Daffodils for Your Spring Garden
All your fundamental questions answered
Daffodils are synonymous with spring, joy and (luckily for gardeners) hardiness. These beautiful bulbs can be planted in so many ways, with so many varieties, that it can be difficult to know where to start. These five fundamental questions kickstart your journey to an animated, sprightly spring garden: The best spring welcoming you can hope for is an array of cheerful flowers, and daffodils fit this criterion flawlessly.
The whimsical flowers have a range of colours from bright white to blush to the classic yellow, and make a statement while maintaining delicacy. For the up-to-date garden designer yellow is also trending colour great for 2019 gardens. These flowers aren’t just for looks either – the colour yellow is said to evoke feelings of happiness, making them the perfect cure for post-winter blues.
If you happen to be born in March and feel like celebrating in September (when daffodils flower) daffodils are the March birth flower. If that’s not enough to convince you, daffodils are extremely easy to grow and can survive a range of climates – they are a fool-proof flower. If taken care of, the flowers will return every spring and bloom continuously.
The daffodils you choose can range from the traditional to the bold, or you could opt for a mixture of many. If you are looking for tall stems with large flowers, a trumpet daffodil such as ‘Mount Hood’ or a large cup daffodil like ‘Ice Follies’ make a bold statement amongst other long grasses. For a flashier feature, double daffodils like ‘Tahiti’ have stunning layers of outer petals that add splash to an indoor space, whether in a pot or as cut flowers. Miniature daffodils like ‘Tete a Tete’ have smaller flowers with a big impact planted beneath shrubs or great indoors. For the classic daffodil admirer, opt for the instantly recognisable yellow ‘Flower Carpet’. There are a number of varieties to choose that undoubtedly suit every need or occasion and, because they’re easy, suit every gardener too.
Daffodils are a plant of patience. Most varieties need to be planted in April or May, with some extending to June, but the flowers will only start to appear around the beginning of September. That said, they are well worth the wait. Their reliability also ensures your initial patience is rewarded with yearly blooms. To extend the season of your flowers, consider planting a range of varieties that bloom at different times – for example, early bloomers like ‘Flower Carpet’ alongside late bloomers ‘Acropolis’ and ‘Pink Select’ – to make the beauty last a little longer.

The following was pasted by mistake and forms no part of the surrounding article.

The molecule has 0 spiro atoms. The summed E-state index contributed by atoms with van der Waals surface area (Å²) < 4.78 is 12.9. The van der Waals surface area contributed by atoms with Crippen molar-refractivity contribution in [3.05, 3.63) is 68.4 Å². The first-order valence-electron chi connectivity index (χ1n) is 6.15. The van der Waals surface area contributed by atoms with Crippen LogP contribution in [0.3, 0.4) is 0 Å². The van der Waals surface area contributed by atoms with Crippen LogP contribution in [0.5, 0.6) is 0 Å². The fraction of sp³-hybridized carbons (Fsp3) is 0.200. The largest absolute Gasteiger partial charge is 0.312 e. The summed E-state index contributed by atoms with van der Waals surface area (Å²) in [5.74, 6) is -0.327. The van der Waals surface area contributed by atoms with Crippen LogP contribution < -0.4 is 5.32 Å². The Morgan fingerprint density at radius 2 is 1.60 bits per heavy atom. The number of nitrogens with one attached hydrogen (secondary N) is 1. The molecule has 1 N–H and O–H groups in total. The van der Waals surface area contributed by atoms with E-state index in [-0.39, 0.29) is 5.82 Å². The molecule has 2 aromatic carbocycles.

Besides ensuring adequate sunlight (morning sun and afternoon shade), there are few limits to what you can do with daffodils. The miniature varieties look fantastic in pots and can be used indoors for a quirky accent or as a centrepiece. Your daffodils can become an interesting indoor attraction by planting them in water, either leaving the roots visible with a forcing vase or using stones to keep the bulbs upright. If you need some colour on your patio or as a greeting near your front door, large bulb varieties look lively planted in sizable pots. When planting in the garden it is easy for a few daffodils to get lost, so in this case the bolder the better. Spread bulbs by the dozen amongst long grass or under trees, or create your own meadow by sprinkling as many bulbs as your can on your lawn and planting them where they fall. Their versatility makes daffodils both exciting and easy to design with.
Your wonderful daffodils will also come with an easy guide on how to care for them, but here are the basics. Firstly, like most bulbs, daffodils need to be planted upright (pointed end up) at roughly twice the depth of the bulb itself. As they are hardy plants, they can live with some overcrowding but planting about 10cm apart is best. When growing in containers either indoors or outdoors, plant close together in two layers to give a fuller look. Daffodils need continually moist soil so water well and often. If you are planting in water, make sure only the roots are submerged and not the bulb itself. If you are looking for an easy, sunny spring flower, look no further than the daffodil.
Bulbs available at selected garden centres and nurseries countrywide, or order online from www.hadeco.co.za